They provide also a list of African-language literatures available in the Jahn Library and their shelfmark codes, with “JH GAN” for the Ganda language for example. It is possible to search for this shelfmark in the OPAC of Mainz University library, e.g. for JH GIK (Gikuyu).

ASC Leiden Library, The Netherlands

The African Studies Thesaurus includes the subject category “19.03 LITERARY GENRES” with e.g. “novels (form)” or “praise poetry (form)”. The subject category “18 LANGUAGE AND LINGUISTICS” lists the names of the African languages. Via the OPAC both can be combined in one search, e.g.: “Praise Poetry (form)” AND “Yoruba language”.

NAI Uppsala,  Sweden

The keyword-system applied by the library of the Nordic Africa Institute looks like this:

Main Author: Ngũgĩ wa Thiong’o, 1938-
Title: Mũrogi wa Kagogo / rũgano ta ũrĩa rwaguũrĩirio Ngũgĩ wa Thiongo.
Imprint: Nairobi : East African Educational Publishers, 2004
Contents: 1. Ngoma cia ũnene. 2. Ngoma cia mĩhari
Note: In Kikuyu.
Abstract: A novel.
ISBN: 9966251626
Keyword:  Novels
Keyword:  Fiction; Authors, Kenya; Kikuyu language

So there are keywords for the genre like “Novels”, “Poetry”, …, for the country identification like “Authors, Nigeria” and for the language, like “Kikuyu language”, “Swahili language” or “Swazi language”.

internet library sub-saharan Africa (ilissAfrica)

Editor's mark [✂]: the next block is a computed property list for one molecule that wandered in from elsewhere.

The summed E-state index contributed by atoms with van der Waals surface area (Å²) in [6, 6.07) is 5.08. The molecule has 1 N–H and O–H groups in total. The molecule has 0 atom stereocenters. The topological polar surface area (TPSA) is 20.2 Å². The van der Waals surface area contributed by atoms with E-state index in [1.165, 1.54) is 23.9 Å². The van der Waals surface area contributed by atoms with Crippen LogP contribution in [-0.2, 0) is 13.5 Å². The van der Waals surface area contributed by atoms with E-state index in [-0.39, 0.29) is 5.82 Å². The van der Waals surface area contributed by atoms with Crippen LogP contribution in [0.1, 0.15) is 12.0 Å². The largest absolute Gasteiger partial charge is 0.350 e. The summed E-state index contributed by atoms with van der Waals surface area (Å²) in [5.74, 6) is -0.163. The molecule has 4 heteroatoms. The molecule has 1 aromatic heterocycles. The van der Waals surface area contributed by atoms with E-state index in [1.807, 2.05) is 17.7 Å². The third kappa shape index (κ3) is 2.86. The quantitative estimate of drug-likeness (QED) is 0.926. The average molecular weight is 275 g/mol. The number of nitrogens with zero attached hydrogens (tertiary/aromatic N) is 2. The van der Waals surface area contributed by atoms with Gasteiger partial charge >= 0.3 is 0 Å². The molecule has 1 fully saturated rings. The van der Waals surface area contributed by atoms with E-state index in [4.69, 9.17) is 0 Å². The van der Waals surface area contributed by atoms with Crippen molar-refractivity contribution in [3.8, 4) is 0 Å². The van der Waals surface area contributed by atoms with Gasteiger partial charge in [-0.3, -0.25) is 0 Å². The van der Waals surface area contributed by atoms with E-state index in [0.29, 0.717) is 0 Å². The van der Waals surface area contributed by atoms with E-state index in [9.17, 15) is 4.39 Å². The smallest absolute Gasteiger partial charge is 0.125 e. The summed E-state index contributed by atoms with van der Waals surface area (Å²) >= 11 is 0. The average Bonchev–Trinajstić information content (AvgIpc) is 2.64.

All the above mentioned catalogues can be searched simultaneously via ilissAfrica. However, the heterogeneous subject indexing sometimes lead to odd results. While the ASC and NAI systems are similar and both use English keywords, the German libraries need to be accessed in German. The most successful way to use ilissAfrica is via known author searches or via language names and genre in English and German, e.g. “Swahili novel” OR “Swahili Roman”.

MSUYorubaSHLibraries in the US

In the US the Library of Congress Subject Headings build a convenient tool. The combination of language and “texts” is the right way, e.g. for the material at MSU in Yoruba: “Yoruba language — Texts.

An extensive list of books in African languages stored at the Melville J. Herskovits Library of African Studies, Northwestern University,  is available online.

Indiana University Libraries offers a Guide to the African Crime Fiction Project. This refers to crime, detective, and mystery novels that are set in Africa or feature African characters. Materials can be located via exploration of  the “Author’s Nation(s) of Origin” and the
Language of Publication” (e.g. Setswana, Swahili, Zulu).

Websites on the subject

  • The Literary Map of Africa, Ohio State University Libraries, is a bio-bibliographical database.
  • Yale Guide to Resources in African Languages and Literature
  • Further websites like online dictionaries, e-book collections etc. are listed by ilissAfrica.

Comments and additions are most welcome!

About ilissafrica
This is the blog of the internet library sub-saharan Africa (ilissAfrica).

2 Responses to Guide on “African fiction in local languages of non-European origin”

  1. Pingback: Guide on “African fiction in local languages of non-European origin” | The translation studies portal |

  2. Pingback: Guide on “African fiction in local languages of non-European origin” | Metaglossia